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  • Veterans Should Be Seen As National Assets

    Wounded Warrior Amputee Softball Team members (L-R) Josh Wege, Matt Kinsey, and Todd Reed pose on a parade platform during a Memorial Day Parade in Binghamton, New York May 28, 2012. (Photo: Reuters/Newscom)

    Wounded Warrior Amputee Softball Team members (L-R) Josh Wege, Matt Kinsey, and Todd Reed pose on a parade platform during a Memorial Day Parade in Binghamton, New York May 28, 2012. (Photo: Reuters/Newscom)

    The unique needs of the post-9/11 generation of veterans require the commitment of individuals, groups, and strategies to provide our veterans with the best help possible. Different veterans need different kinds of help. Some have serious physical injuries; others have psychological wounds. Some have post-traumatic stress disorder; others have traumatic brain injuries. Some families have been destabilized through one member’s military service.

    Recently a panel of veterans and philanthropists at Heritage’s event, “Serving Those Who Served,” was gathered to highlight the contribution of its namesake book, a guide for reaching veterans and their families, what they need most, and how to best deliver assistance.

    The panel featured the author of the book, Thomas Meyer, and the heads of two different organizations: Devin Holmes from Warrior Gateway and Pete Hegseth from Concerned Veterans for America.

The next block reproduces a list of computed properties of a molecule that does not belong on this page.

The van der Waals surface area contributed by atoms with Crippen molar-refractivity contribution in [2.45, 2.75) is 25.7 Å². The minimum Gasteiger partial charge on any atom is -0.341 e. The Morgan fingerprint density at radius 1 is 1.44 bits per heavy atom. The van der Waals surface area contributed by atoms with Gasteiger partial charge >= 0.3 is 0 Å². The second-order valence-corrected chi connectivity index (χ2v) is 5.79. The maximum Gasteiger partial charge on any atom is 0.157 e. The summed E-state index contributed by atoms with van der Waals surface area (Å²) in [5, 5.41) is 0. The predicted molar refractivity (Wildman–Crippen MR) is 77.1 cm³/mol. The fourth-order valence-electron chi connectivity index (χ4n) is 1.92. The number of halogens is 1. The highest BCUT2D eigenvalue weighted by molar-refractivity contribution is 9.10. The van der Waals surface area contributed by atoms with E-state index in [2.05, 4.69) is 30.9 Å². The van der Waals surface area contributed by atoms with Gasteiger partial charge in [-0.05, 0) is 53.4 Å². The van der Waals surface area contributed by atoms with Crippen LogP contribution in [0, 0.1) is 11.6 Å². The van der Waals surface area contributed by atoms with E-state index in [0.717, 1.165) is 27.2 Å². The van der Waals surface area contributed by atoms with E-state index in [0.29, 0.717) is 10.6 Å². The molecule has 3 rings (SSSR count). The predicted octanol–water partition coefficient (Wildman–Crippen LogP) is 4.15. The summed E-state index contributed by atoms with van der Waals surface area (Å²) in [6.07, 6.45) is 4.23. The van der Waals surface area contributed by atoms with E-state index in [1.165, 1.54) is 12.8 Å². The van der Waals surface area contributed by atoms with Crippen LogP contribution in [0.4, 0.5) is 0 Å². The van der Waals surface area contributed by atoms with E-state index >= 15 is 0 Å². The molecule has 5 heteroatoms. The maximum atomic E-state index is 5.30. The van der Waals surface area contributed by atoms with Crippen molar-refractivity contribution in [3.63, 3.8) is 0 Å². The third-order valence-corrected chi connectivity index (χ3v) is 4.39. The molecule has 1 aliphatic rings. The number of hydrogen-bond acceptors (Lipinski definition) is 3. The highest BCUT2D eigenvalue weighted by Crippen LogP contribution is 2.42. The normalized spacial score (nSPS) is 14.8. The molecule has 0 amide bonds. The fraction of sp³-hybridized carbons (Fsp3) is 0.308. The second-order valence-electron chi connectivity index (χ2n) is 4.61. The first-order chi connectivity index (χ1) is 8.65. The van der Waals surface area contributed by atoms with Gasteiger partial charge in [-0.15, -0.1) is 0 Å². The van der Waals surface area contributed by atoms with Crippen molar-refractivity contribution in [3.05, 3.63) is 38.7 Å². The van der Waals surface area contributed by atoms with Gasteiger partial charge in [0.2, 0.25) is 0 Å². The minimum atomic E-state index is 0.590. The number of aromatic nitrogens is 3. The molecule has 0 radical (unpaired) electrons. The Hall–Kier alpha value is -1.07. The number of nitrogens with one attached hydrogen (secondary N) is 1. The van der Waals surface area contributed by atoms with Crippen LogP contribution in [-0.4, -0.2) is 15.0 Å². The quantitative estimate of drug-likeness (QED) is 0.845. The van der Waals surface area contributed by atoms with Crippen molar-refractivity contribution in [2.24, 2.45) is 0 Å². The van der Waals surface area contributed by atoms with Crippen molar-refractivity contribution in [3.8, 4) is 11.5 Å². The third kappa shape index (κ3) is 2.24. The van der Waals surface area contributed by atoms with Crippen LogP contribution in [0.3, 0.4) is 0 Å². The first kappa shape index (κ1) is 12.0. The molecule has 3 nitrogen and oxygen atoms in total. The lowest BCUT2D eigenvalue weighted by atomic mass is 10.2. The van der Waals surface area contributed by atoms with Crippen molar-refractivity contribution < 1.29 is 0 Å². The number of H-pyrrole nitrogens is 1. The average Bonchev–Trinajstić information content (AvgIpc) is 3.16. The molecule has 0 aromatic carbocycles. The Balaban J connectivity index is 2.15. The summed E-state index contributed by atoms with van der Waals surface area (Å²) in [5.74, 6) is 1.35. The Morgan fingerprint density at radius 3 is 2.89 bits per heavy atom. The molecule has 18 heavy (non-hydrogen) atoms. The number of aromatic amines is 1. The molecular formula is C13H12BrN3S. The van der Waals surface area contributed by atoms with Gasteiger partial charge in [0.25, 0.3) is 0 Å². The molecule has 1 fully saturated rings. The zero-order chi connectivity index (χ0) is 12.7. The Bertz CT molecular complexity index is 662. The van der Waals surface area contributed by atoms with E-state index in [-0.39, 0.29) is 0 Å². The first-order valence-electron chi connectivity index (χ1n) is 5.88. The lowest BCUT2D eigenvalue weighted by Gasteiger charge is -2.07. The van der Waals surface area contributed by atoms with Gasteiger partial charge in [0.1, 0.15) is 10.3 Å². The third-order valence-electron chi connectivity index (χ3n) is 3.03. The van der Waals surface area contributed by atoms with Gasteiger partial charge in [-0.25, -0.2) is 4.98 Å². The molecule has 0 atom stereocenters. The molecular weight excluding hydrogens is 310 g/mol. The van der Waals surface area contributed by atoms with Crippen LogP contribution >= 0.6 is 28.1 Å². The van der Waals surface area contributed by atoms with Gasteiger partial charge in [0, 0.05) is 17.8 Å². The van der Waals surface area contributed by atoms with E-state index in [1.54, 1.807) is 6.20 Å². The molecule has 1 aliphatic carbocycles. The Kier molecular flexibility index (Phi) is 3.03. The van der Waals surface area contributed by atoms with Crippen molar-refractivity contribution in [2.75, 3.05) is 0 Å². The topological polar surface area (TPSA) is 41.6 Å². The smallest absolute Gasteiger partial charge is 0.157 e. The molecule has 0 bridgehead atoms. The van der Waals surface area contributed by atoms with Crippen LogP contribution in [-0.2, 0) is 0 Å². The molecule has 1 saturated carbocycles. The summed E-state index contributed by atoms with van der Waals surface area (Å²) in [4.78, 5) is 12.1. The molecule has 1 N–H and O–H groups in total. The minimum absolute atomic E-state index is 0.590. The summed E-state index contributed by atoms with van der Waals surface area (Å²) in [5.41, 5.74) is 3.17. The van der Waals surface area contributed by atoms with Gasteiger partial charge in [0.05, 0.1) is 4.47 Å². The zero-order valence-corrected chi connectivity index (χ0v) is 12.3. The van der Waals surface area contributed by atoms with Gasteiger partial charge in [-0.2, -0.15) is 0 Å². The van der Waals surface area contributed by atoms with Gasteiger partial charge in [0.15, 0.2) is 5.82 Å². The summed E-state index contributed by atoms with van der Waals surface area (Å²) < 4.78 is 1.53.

The core of the book (and of Meyer’s remarks) is the uniqueness of the post-9/11 generation of veterans. The World War II generation is seen through the prism of heroism, while the Vietnam generation is seen through the prism of brokenness. The current generation of veterans requires both experiences to be adapted to their unique situation.

    The focus of Warrior Gateway is in localizing donation efforts to veterans in order to personalize the contact between donors and recipients. Holmes stressed the importance of finding local charities and getting involved at the local level. Localizing the effort builds personal connections, which reinforces the community and helps ease the transition of veterans from military to civilian life.

    Concerned Veterans for America enables veterans to continue to serve the country defending at home the freedom that they fought for abroad. Hegseth highlighted the importance of staying engaged with a cause when transitioning out of active duty. While serving, the focus is on the mission and the country, elements that tend to get lost in the transition back to the civilian world. Concerned Veterans for America brings back the military mission focus to ease their transition.

    The Department of Veterans Affairs is no longer the sole answer for how to help veterans. There is a sea of goodwill out there, and Serving Those Who Served is a great guide to understand it.

    Fred Ferreira is a policy analyst with Concerned Veterans for America.

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